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2013-09-17 Globalization.docx

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Geography 2143A/B
Milford Green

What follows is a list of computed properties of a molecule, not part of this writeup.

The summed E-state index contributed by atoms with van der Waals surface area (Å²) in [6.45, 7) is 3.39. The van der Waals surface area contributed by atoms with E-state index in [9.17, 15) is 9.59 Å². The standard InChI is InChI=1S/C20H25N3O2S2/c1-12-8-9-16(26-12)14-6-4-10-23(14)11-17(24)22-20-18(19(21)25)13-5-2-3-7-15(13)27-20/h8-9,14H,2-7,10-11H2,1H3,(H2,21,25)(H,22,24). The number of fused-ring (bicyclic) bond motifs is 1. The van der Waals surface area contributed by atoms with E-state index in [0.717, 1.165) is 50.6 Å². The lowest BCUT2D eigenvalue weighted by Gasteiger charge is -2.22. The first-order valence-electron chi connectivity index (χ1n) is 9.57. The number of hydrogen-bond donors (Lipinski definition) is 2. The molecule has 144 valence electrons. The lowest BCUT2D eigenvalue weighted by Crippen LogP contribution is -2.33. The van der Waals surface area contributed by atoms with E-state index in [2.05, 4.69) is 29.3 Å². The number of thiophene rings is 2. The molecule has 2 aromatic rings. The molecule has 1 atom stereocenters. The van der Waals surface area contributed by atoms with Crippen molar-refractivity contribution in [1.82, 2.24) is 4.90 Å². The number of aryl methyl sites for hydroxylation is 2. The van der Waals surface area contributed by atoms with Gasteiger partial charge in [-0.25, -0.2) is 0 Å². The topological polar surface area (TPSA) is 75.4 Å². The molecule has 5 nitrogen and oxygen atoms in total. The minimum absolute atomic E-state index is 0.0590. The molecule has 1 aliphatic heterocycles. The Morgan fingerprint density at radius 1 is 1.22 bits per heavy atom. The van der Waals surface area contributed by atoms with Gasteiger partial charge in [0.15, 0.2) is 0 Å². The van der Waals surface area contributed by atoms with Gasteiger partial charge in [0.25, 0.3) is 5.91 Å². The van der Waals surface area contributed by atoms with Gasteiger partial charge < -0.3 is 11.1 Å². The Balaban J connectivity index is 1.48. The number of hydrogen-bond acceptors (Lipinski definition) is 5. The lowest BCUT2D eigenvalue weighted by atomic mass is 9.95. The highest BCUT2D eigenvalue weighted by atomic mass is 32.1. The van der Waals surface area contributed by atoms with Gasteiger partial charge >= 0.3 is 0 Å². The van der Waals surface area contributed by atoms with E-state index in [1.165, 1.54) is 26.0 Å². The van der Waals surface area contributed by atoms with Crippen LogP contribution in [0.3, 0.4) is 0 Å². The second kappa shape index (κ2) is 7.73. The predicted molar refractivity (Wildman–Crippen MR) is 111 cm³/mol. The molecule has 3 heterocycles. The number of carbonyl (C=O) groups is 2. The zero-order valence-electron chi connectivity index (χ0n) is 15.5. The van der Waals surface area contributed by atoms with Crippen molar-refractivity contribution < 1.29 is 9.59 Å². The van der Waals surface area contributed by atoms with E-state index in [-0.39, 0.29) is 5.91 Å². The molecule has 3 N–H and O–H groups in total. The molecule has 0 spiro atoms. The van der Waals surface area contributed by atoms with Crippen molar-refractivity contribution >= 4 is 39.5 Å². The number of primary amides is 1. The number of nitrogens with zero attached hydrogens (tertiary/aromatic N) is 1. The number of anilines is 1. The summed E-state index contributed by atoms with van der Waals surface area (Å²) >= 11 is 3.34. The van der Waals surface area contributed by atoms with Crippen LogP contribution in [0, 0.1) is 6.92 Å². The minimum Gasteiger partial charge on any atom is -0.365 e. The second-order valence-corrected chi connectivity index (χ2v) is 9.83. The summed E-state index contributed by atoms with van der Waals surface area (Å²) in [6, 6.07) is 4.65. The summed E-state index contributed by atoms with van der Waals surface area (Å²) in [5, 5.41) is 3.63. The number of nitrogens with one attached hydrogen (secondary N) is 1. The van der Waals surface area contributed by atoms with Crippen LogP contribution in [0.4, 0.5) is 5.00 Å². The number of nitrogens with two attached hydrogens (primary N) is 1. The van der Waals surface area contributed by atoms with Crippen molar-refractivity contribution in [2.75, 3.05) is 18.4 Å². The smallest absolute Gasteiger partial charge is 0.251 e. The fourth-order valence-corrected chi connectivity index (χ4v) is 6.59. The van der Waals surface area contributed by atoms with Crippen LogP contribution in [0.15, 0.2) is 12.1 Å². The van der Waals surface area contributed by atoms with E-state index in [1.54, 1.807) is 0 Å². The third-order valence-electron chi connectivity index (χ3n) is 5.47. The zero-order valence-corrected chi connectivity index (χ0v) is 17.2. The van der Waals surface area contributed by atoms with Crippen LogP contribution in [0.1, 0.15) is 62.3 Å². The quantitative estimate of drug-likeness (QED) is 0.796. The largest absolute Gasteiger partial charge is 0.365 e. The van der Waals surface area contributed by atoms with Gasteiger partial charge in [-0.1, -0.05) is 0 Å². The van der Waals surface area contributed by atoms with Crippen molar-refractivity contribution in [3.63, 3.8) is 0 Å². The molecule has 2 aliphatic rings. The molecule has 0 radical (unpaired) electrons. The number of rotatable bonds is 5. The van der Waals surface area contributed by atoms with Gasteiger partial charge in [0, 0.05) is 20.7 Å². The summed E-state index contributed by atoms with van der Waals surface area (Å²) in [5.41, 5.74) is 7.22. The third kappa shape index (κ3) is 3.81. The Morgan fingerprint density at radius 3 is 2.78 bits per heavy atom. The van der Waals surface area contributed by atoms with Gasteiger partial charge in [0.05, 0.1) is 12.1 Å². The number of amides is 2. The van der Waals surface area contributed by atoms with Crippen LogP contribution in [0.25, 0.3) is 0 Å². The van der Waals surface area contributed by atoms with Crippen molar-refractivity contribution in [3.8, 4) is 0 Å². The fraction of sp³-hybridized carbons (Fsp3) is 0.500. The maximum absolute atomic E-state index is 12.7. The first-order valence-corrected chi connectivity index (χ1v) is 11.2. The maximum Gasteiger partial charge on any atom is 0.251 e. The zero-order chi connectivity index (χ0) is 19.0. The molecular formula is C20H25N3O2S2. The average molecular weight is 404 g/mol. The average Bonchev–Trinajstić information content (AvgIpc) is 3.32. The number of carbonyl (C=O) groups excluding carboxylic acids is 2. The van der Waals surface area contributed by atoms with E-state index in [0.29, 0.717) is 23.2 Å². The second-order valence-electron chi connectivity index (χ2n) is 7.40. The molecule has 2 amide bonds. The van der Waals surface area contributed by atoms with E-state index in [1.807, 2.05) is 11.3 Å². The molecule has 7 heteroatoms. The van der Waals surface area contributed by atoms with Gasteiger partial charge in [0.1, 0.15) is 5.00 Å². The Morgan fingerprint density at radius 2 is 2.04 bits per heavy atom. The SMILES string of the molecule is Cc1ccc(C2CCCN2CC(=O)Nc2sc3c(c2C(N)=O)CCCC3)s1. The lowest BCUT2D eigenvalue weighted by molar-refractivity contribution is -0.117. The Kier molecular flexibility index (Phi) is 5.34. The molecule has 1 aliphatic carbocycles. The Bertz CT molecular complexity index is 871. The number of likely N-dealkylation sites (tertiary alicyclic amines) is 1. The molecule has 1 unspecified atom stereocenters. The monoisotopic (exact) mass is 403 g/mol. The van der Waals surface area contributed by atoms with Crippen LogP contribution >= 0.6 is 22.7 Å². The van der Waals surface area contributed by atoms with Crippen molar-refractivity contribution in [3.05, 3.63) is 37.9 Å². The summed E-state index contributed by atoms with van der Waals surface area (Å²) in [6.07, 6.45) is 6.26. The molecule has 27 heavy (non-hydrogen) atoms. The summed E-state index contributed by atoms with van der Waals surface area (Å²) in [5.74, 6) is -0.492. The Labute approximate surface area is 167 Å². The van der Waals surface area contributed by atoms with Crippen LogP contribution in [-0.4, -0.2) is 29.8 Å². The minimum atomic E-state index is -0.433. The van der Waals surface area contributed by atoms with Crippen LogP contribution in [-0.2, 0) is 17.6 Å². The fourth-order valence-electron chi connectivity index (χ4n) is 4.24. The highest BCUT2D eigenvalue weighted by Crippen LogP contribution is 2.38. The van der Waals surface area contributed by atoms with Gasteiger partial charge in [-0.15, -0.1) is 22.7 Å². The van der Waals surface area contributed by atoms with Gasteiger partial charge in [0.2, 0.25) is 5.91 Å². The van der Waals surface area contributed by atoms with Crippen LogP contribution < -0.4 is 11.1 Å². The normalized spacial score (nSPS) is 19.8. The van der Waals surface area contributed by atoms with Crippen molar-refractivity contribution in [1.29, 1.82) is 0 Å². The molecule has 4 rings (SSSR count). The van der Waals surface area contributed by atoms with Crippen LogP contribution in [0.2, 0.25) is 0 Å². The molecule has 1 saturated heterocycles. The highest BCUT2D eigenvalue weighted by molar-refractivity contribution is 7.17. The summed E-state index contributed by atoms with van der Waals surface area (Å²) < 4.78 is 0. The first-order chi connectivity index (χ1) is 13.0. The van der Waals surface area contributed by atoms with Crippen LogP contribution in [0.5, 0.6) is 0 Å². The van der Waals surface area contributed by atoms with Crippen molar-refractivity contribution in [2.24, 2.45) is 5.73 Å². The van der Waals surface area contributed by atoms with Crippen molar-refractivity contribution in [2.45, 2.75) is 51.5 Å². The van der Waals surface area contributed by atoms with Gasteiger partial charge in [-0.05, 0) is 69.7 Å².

Globalization September 17, 24, 2013 Globalization -The worldwide processes that make the world, its economic system, and its society more uniform, more integrated, and more interdependent -Causes a shrinking of the world -While there is no universally agreed definition of globalization, typically the term refers to international integration in commodity, capital and labour market -globalization: homogeneity of economics -McDonald’s + Coca Cola = epitomization of globalization -globalization: could be good/bad -cultural diversity: globalization is bad then -shrink world -not much different now than before -most major metropolitan areas have huge landmarks -placelessness: you can’t identify big cities without huge landmarks -no globalization actual definition -labour market: most difficult to integrate -can’t own labour, you can rent it (not legal to own) -pay wages Logistics -Globalization requires greatly increased coordination of transport by road, rail, sea, air and now also by an entirely new route to market: the internet -Now companies are having to become more involved in planning their own logistics. -Under relentless pressure to reduce costs and increase sales around the world, firms are outsourcing operations to subcontractors who can do them better and more cheaply, and moving more of their production and services to lower-cost countries. -low cost + rapid -transport + internet must be integrated -competitive environment is cutthroat -companies under pressure to have it faster, cheaper, better -one way is to outsource -attempt to lower costs -consumers might be angry because people who work in the phones only follow instructions (not very flexible) -Far and Wide -firms 1 -sometimes no office – just work at home -not all companies can do that Easy to Install -portable hard drive -example of a product that is expected to be marketed in different countries -e.g. apple juice: could be sourced to a lot of places -e.g. where apple was grown, where the factory was located to manufacture apple juice, etc. Parts Content Info -engine came from Japan -40% of car made in Japan -but other parts could be made elsewhere -e.g. if Toyota makes cars, their cars are not entirely Japanese (some parts might be German,American, Canadian, etc.) -can’t tell by company headquarter location or name plate to determine which parts are from which countries -durable goods (cars) spread over considerable spectrum of where cars are from Industrial Supports -auto production: need to have good transportation system Big Mac 2013 -Prices for identical items can vary dramatically, although they are available globally -McDonald’s usually sells products that cater to its consumers -e.g. France can buy wine in McDonald’s -Big Mac was sold everywhere -China manipulates its currency Globalization of culture -Culture is the total learned way of life of a society -It’s the body of beliefs, social forms, and material traits constituting a distinct social tradition of a large group of people -culture: your way of life -associated with a large group of people whom you share beliefs and traditions with Globalization homogenize culture; make them more and more alike -e.g. mobile phone usage – everyone or most people using the same phone 2 Trends of cultural globalization 1. Globalization of culture is based on increasing levels of shared beliefs, social forms, and material traits 2. Societies display fewer cultural differences than in the past -marketplace for ideas Global Culture 3. The globalization is taking place at different speeds in different places 4. Improved telecommunication systems are speeding the process -some places will buy into global societal perspective more quickly than others -urban environment: more likely to globalize than farmer in small field -globalization is sped up by telecommunication -internet: important component -depends on existence of infrastructure -telecommunications is accelerating change -Using cellphones to surf the Internet is booming in emerging markets, showing how countries with poor fixed-line telecommunications have become important drivers of growth for mobile- technology companies -costs $1 million to build a cellphone tower -cheaper to build cellphone tower than fixed-line towers -countries with most internet users th th -Canada: 10 or 11 on chart** (check graph) -China #1, U.S. #2 -majority on the list are not emerging markets (except Brazil, India, China) -Internet site language use: English is #1, followed by Russian, German, Spanish, Chinese, French, etc. -language of internet users: English #1 with 27%, followed by Chinese (25%), Spanish (8%), etc. -English: de facto language of business Graph: Wireless broadband – Subscriptions per 100 people, December 2012 -Finland #1 (100+ subscriptions), Sweden #2,Australia #3, U.S. #6 (90 subscriptions), Canada #11 (40 subscriptions) Chart: Key Global Telecom Indicators for the World Telecommunications Service Sector in 2011 -cellphones: clearly dominated by developing nations 3 -by far the most popular method (out of all regions, developing nations have highest mobile cellular subscriptions) -penetration rate not as high -average person: 1 to 2.1 phones Ad-ing to the brand Top media agencies -#1 WPP (UK), #2 Omnicom (US), #3 Publicis (France), #4 Interpublic (US), Dentsu (Japan) -major firms: mainly based in developed world -advertisements conditioned by the fact that it’s produced within developed world Global Brands -top 10 brands (9 out of 10 areAmerican firms; 1 of the top 10 is China Mobile) -American firms:Apple, Google, Marlboro, VISA,AT&T, Coca-Cola, McDonald’s, IBM How the World Buys Its Coke 2011 per capita consumption of 8-ounce servings of Coke beverages in selected countries -China: only 38 compared to US 403 and Mexico 728 -China: it’s difficult to break into the tea-drinking culture -some products aren’t sold in all the countries at the same time -e.g.Axe -different launch dates for different places -Foreign Direct Investment -FDI is investment by foreigners in wholly owned facilities that are operated by the foreign owner of a TNC -FDI is investment with the intent to control the firm -Portfolio Investment -the key is that control must be exercised, if not, then it is portfolio investment -you want to control it -portfolio is buying an interest in a company with no intent of exercising managerial control -1970s: everyone thought Japan was going to take over everything (one part of Tokyo was worth more than one Manhattan Island) -didn’t last -Chinese firms trying to buy raw materials (in Canada; got stopped) or microelectronics in US (they were stopped) 4 -US: cannot sell anything that’s defense related Diagram -flows from US out -most flows are associated with core, with odd investment in emerging economy -Chinese FDI geared towards acquisition of raw materials (oil, phosphates, etc.) to try secure supplies -to access them, they have to invest in politically unstable companies that Western companies don’t want to get involved in Graph: World FDI -This series shows net inflows (new investment inflows less disinvestment) in the reporting economy from foreign investors. Data are in current U.S. dollars. -1999-2000: bubble (recession) -2008 market crash: world FDI dipped -FDI recovering after 2008 -FDI patterns reflect the economic cycle on world scale Inward FDI as of 2013 -Canada’s share of world inward FDI is declining -Total inward stock of FDI is steadily increasing -Over 50% comes from the US -It’s concentrated in oil and natural gas (9%), -Insurance (40%) and management (13%) -Canada competing less successfully than other countries in terms of tracking FDI -over 50% of inward FDI comes from US -concentrated in oil and natural gas Chart: Trend Share of Global Inward FDI -Canada vs. US vs. other developed countries -Canada pretty flat in 1990s -US decreasing -other developed countries rising Outward FDI -Outward investment has been increasing -About 58.7% is to US -Target industries are banking, oil and gas, and insurance and finance 5 -money coming out of Canada -target industries are banking (BMO bought out Stockbroker US), oil and gas, and insurance and finance -Canadian economy becoming more interested in FDI -Historically, Canada was short on FDI -had to rely on UK and US -last 50 years: Canada moved on from that CDN M&As (Merger and Acquisition) -Green field investment (investment in a manufacturing, office, or other physical company- related structure or group of structures in an area where no previous facilities exist) vs brown field investment (previously industrialized land and convert it to new use) -contaminated with chemicals: brown field -another way: is to buy Canadian company -most transactions happened in 2007 -value has been going down since then FDI Trends -Investment by ‘core’countries in the LDCs (lesser developed countries) is declining -FDI is becoming more geographically selective -Countries attracting the greatest FDI are those with export led policies -in their economic planning, they attempt to increase level of exports to increase their surplus -TNC able to grow due to transportation -most FDI is inside the core world -exception to that trend is China: it’s in a spending spree to get access to raw materials -less diverse than it used to be and seems to be concentrated in fewer and fewer countries -first TNC: started in the early 1500s -companies like IBM: they are products of post-war period -reasons why TNC was able to grow was because of introduction of transportation, especially the jet aircrafts after mid-1950s (you can have executives visiting various parts of world) - Eastern and Associated Telegraph Companies -it was the utmost of technology back then -everyone wanted to have telegraph -everyone wanted to invest in telegraph Chart: Globalization Isn’t New 6 -first globalization dated beginning of 20 century -the second one began after WWII -government interest in globalization was only 40-50 years old -1930s-1970s = only estimates -shows FDI stocks in 1914 by host economy -host country: country that is receiving the FDI -targets for the money -LatinAmerica receiving majority of FDI (33%) due to raw materials, followed byAsia -Canada: 6% of total-->which is good, considering the size of economy -USAthe best in terms of individual country, bringing in 10% -Canada’s FDI comes from two sources: Great Britain and US -a lot is gone into railroads and infrastructure Chart: 1938 Host Countries -1938* -LatinAmerica and Asia leading (31% and 25% respectively) -Canada grown a bit (10%), US shrunk (7%) -WWII starts in 1939 (for Canada) -WWII starts in 1941 (for US) -after WWI starts, everything changes -1938just before the war started Chart: 1914 Home Countries -home country: where the money is coming from -UK was boss -almost 50% of FDI was from UK (45% to be precise) -followed by Germany and US (14%) -1914: marked beginning of WWI -Canada not on (Canada was net receiver until 1990s) Chart: 1938 Home Countries -UK dropped a bit but US expanded tremendously -this is the last time UK was dominant in FDI; after the war, they are basically broke -Germany only 1% -Netherlands is 10%: most of them is Indonesia, SoutheastAsia (in terms of oil), other investment Chart: 1914 FDI Distribution -Natural resources: 55% -services: 30% of total 7 -indicates that the service economy we have now has further roots than we thought of before -manufacturing: 15% Chart: 1914 Host Rankings -US was #1, Russia #2, Canada #3 -by 1918: Russia falls off the list (Bolshevik revolution) -capital was told to get out and stay out Chart: 1929 Host Rankings -this was the height of world economy for a while -Canada is #1, followed by US -Russia not on the list -some countries on the list were lesser developed or colonial -Cuba, in theory, was “independent” but controlled by US government -India not independent in 1929 (still controlled by Great Britain) Improved Communications -what allows FDI to take place and transnationals to proliferate -Jet air travel -possible to send executives from one place to another -Internet -had a fairly profound impact on economy -not the impact that most people foreseen -internet: distance didn’t matter -but that’s not the case: personal interaction still required -Cell phones -English becoming the world business language - if you participate in international business, command of English is still necessity (more like a requirement) -this doesn’t mean everyone in the world speaks English Two pie charts Languages in which international students are taught -% share by language: English is #1 choice for foreign students (53%) -English-language share by country: US with 43% followed by UK (25%) Chart -Mandarin tops list (12.44%) 8 -Mandarin becoming official dominant language in China -But over 1/3 of population can’t speak it though -Spanish slightly spoken more than English -others at 61% -maj